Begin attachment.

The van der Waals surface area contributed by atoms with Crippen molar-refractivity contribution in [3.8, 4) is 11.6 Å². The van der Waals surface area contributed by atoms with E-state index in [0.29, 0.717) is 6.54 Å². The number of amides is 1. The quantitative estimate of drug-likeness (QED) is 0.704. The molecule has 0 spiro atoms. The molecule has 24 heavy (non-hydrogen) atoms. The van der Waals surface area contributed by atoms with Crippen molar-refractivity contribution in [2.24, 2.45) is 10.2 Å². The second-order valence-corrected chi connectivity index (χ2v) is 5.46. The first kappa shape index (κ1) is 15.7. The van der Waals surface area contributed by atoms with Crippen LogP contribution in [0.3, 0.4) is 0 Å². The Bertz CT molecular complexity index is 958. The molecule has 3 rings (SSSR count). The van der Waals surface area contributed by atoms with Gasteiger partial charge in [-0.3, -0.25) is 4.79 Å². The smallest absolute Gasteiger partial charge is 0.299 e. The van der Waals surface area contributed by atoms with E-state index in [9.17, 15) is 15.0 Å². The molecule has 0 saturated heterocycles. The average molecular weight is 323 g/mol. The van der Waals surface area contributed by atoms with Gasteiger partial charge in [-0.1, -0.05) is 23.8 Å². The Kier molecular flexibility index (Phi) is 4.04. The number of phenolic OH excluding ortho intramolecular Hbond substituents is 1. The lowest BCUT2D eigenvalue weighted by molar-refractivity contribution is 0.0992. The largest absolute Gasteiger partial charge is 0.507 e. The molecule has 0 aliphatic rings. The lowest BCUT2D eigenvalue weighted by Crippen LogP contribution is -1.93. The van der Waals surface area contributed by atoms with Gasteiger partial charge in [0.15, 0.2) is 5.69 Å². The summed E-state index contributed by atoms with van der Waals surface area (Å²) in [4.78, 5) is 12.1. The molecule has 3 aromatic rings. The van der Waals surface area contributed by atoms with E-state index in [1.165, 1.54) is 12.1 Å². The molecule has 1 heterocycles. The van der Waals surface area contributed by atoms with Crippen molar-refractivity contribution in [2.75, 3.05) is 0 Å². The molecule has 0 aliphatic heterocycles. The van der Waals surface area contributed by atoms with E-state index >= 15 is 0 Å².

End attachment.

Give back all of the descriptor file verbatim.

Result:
The van der Waals surface area contributed by atoms with Crippen molar-refractivity contribution in [3.8, 4) is 11.6 Å². The van der Waals surface area contributed by atoms with E-state index in [0.29, 0.717) is 6.54 Å². The number of amides is 1. The quantitative estimate of drug-likeness (QED) is 0.704. The molecule has 0 spiro atoms. The molecule has 24 heavy (non-hydrogen) atoms. The van der Waals surface area contributed by atoms with Crippen molar-refractivity contribution in [2.24, 2.45) is 10.2 Å². The second-order valence-corrected chi connectivity index (χ2v) is 5.46. The first kappa shape index (κ1) is 15.7. The van der Waals surface area contributed by atoms with Crippen LogP contribution in [0.3, 0.4) is 0 Å². The Bertz CT molecular complexity index is 958. The molecule has 3 rings (SSSR count). The van der Waals surface area contributed by atoms with Gasteiger partial charge in [-0.3, -0.25) is 4.79 Å². The smallest absolute Gasteiger partial charge is 0.299 e. The van der Waals surface area contributed by atoms with E-state index in [9.17, 15) is 15.0 Å². The molecule has 0 saturated heterocycles. The average molecular weight is 323 g/mol. The van der Waals surface area contributed by atoms with Gasteiger partial charge in [-0.1, -0.05) is 23.8 Å². The Kier molecular flexibility index (Phi) is 4.04. The number of phenolic OH excluding ortho intramolecular Hbond substituents is 1. The lowest BCUT2D eigenvalue weighted by molar-refractivity contribution is 0.0992. The largest absolute Gasteiger partial charge is 0.507 e. The molecule has 0 aliphatic rings. The lowest BCUT2D eigenvalue weighted by Crippen LogP contribution is -1.93. The van der Waals surface area contributed by atoms with Gasteiger partial charge in [0.15, 0.2) is 5.69 Å². The summed E-state index contributed by atoms with van der Waals surface area (Å²) in [4.78, 5) is 12.1. The molecule has 3 aromatic rings. The van der Waals surface area contributed by atoms with E-state index in [1.165, 1.54) is 12.1 Å². The molecule has 1 heterocycles. The van der Waals surface area contributed by atoms with Crippen molar-refractivity contribution in [2.75, 3.05) is 0 Å². The molecule has 0 aliphatic heterocycles. The van der Waals surface area contributed by atoms with E-state index >= 15 is 0 Å².